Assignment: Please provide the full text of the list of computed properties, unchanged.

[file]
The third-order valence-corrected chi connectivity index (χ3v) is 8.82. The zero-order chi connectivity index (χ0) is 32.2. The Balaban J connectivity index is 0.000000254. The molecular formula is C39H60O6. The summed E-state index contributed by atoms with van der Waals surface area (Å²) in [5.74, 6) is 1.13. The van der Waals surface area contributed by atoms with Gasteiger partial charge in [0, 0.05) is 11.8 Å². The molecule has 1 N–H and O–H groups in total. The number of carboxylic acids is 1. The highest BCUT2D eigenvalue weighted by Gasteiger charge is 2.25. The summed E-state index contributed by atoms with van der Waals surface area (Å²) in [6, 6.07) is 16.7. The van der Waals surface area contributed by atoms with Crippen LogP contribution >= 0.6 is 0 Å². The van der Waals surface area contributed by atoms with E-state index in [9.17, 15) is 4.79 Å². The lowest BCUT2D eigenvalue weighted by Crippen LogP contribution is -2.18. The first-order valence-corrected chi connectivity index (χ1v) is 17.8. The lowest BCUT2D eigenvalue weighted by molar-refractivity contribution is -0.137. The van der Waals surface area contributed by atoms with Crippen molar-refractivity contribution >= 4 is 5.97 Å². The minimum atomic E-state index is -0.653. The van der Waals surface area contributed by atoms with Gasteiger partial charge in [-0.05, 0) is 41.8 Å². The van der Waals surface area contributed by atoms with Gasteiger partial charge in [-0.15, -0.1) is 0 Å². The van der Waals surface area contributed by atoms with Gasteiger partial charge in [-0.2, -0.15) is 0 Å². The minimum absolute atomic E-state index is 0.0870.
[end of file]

The third-order valence-corrected chi connectivity index (χ3v) is 8.82. The zero-order chi connectivity index (χ0) is 32.2. The Balaban J connectivity index is 0.000000254. The molecular formula is C39H60O6. The summed E-state index contributed by atoms with van der Waals surface area (Å²) in [5.74, 6) is 1.13. The van der Waals surface area contributed by atoms with Gasteiger partial charge in [0, 0.05) is 11.8 Å². The molecule has 1 N–H and O–H groups in total. The number of carboxylic acids is 1. The highest BCUT2D eigenvalue weighted by Gasteiger charge is 2.25. The summed E-state index contributed by atoms with van der Waals surface area (Å²) in [6, 6.07) is 16.7. The van der Waals surface area contributed by atoms with Crippen LogP contribution >= 0.6 is 0 Å². The van der Waals surface area contributed by atoms with E-state index in [9.17, 15) is 4.79 Å². The lowest BCUT2D eigenvalue weighted by Crippen LogP contribution is -2.18. The first-order valence-corrected chi connectivity index (χ1v) is 17.8. The lowest BCUT2D eigenvalue weighted by molar-refractivity contribution is -0.137. The van der Waals surface area contributed by atoms with Crippen molar-refractivity contribution >= 4 is 5.97 Å². The minimum atomic E-state index is -0.653. The van der Waals surface area contributed by atoms with Gasteiger partial charge in [-0.05, 0) is 41.8 Å². The van der Waals surface area contributed by atoms with Gasteiger partial charge in [-0.15, -0.1) is 0 Å². The van der Waals surface area contributed by atoms with Gasteiger partial charge in [-0.2, -0.15) is 0 Å². The minimum absolute atomic E-state index is 0.0870.